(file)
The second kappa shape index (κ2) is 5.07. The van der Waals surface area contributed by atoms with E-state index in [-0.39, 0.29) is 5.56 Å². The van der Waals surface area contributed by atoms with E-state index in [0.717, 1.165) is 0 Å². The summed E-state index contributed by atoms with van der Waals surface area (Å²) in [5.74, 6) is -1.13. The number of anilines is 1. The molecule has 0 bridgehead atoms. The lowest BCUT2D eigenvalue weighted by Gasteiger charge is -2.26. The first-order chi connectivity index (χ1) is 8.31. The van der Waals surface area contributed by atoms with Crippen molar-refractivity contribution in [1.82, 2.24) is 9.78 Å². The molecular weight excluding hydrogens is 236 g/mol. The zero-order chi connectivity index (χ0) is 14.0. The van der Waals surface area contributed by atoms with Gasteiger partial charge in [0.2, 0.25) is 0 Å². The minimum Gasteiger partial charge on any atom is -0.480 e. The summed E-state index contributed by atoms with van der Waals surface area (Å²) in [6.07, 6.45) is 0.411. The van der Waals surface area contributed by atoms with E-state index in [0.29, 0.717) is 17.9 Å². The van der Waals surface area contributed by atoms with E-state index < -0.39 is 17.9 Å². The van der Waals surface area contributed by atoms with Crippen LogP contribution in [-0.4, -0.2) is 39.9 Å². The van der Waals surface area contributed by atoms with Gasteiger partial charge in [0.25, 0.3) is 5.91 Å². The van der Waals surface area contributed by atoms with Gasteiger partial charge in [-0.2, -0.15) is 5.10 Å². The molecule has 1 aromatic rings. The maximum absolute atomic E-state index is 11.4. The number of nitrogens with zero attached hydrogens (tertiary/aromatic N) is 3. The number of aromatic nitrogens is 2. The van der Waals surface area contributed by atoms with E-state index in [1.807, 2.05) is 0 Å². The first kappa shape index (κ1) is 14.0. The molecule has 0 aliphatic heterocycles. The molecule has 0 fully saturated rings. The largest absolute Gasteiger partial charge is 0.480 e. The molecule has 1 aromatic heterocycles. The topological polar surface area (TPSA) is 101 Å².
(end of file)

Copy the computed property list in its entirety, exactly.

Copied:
The second kappa shape index (κ2) is 5.07. The van der Waals surface area contributed by atoms with E-state index in [-0.39, 0.29) is 5.56 Å². The van der Waals surface area contributed by atoms with E-state index in [0.717, 1.165) is 0 Å². The summed E-state index contributed by atoms with van der Waals surface area (Å²) in [5.74, 6) is -1.13. The number of anilines is 1. The molecule has 0 bridgehead atoms. The lowest BCUT2D eigenvalue weighted by Gasteiger charge is -2.26. The first-order chi connectivity index (χ1) is 8.31. The van der Waals surface area contributed by atoms with Crippen molar-refractivity contribution in [1.82, 2.24) is 9.78 Å². The molecular weight excluding hydrogens is 236 g/mol. The zero-order chi connectivity index (χ0) is 14.0. The van der Waals surface area contributed by atoms with Gasteiger partial charge in [0.2, 0.25) is 0 Å². The minimum Gasteiger partial charge on any atom is -0.480 e. The summed E-state index contributed by atoms with van der Waals surface area (Å²) in [6.07, 6.45) is 0.411. The van der Waals surface area contributed by atoms with E-state index in [0.29, 0.717) is 17.9 Å². The van der Waals surface area contributed by atoms with E-state index < -0.39 is 17.9 Å². The van der Waals surface area contributed by atoms with Crippen LogP contribution in [-0.4, -0.2) is 39.9 Å². The van der Waals surface area contributed by atoms with Gasteiger partial charge in [0.25, 0.3) is 5.91 Å². The van der Waals surface area contributed by atoms with Gasteiger partial charge in [-0.2, -0.15) is 5.10 Å². The molecule has 1 aromatic rings. The maximum absolute atomic E-state index is 11.4. The number of nitrogens with zero attached hydrogens (tertiary/aromatic N) is 3. The number of aromatic nitrogens is 2. The van der Waals surface area contributed by atoms with E-state index in [1.807, 2.05) is 0 Å². The first kappa shape index (κ1) is 14.0. The molecule has 0 aliphatic heterocycles. The molecule has 0 fully saturated rings. The largest absolute Gasteiger partial charge is 0.480 e. The molecule has 1 aromatic heterocycles. The topological polar surface area (TPSA) is 101 Å².